Alf Padgham overcame the longest course yet used for The Open, with Hoylake extended to 7,078 yards, and the usual mix of weather arriving in the Dee Estuary from the Irish Sea – it even snowed during practice despite the June date – to win The Open in 1936.
Though the Sundridge professional was a long hitter with an effortless swing, it was his putting that brought him victory as he birdied the last from 12 feet to beat Jimmy Adams by one stroke.
After rounds of 73 and 72 Padgham was one behind Adams and Bill Cox, while a 71 in the third round kept him one adrift of Adams and Henry Cotton, the 1934 Champion Golfer.
Padgham, who had been third and second in the last two Opens, was playing four groups ahead of Adams on the final day.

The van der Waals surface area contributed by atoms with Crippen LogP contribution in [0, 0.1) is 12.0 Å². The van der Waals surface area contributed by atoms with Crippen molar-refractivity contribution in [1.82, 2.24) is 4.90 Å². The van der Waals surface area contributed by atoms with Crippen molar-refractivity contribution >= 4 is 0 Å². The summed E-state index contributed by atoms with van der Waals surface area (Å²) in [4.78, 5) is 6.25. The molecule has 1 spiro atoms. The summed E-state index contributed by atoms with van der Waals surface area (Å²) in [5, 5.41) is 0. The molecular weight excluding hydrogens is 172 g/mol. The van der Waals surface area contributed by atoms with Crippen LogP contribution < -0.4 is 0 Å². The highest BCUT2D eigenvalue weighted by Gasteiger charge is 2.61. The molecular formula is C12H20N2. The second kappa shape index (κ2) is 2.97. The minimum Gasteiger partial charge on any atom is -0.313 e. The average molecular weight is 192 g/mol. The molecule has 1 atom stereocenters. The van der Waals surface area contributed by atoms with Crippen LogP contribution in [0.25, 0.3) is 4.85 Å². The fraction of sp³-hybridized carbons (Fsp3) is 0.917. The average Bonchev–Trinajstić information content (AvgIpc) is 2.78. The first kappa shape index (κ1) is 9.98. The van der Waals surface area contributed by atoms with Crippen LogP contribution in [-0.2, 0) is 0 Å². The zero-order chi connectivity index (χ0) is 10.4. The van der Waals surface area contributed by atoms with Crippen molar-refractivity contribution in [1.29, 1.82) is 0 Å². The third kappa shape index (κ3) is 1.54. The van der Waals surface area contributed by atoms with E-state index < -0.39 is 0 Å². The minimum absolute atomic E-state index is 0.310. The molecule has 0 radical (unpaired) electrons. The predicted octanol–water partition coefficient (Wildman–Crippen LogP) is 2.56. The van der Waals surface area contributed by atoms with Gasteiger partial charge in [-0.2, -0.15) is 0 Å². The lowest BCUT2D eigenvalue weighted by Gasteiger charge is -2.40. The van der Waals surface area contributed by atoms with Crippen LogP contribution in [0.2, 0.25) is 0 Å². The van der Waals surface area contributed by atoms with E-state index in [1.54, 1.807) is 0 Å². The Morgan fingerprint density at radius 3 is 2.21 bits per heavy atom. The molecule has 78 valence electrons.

In the fourth round that afternoon, Padgham went out in 37 and Adams followed him with 38, which meant that they were now level.
Padgham finished strongly with a four at the 17th and a three at the 18th thanks to his brave putt. He finished on a total of 287.
Adams, originally from Troon, stood at the 17th tee knowing that he now needed to play the last two holes in eight strokes to tie with Padgham.
His approach shot found a bunker to the left of the 17th green and after chipping out beautifully, he then missed his putt.
Now he had to play the 18th in three strokes to tie and was on the green in two, about 12 yards from the hole.
Adams struck his putt firmly and it raced to the hole, circled tantalisingly around the rim and then popped back out.
He closed with a 73 as Cotton (74) shared third place with France’s Marcel Dallemagne, while Gene Sarazen was among those sharing fifth place.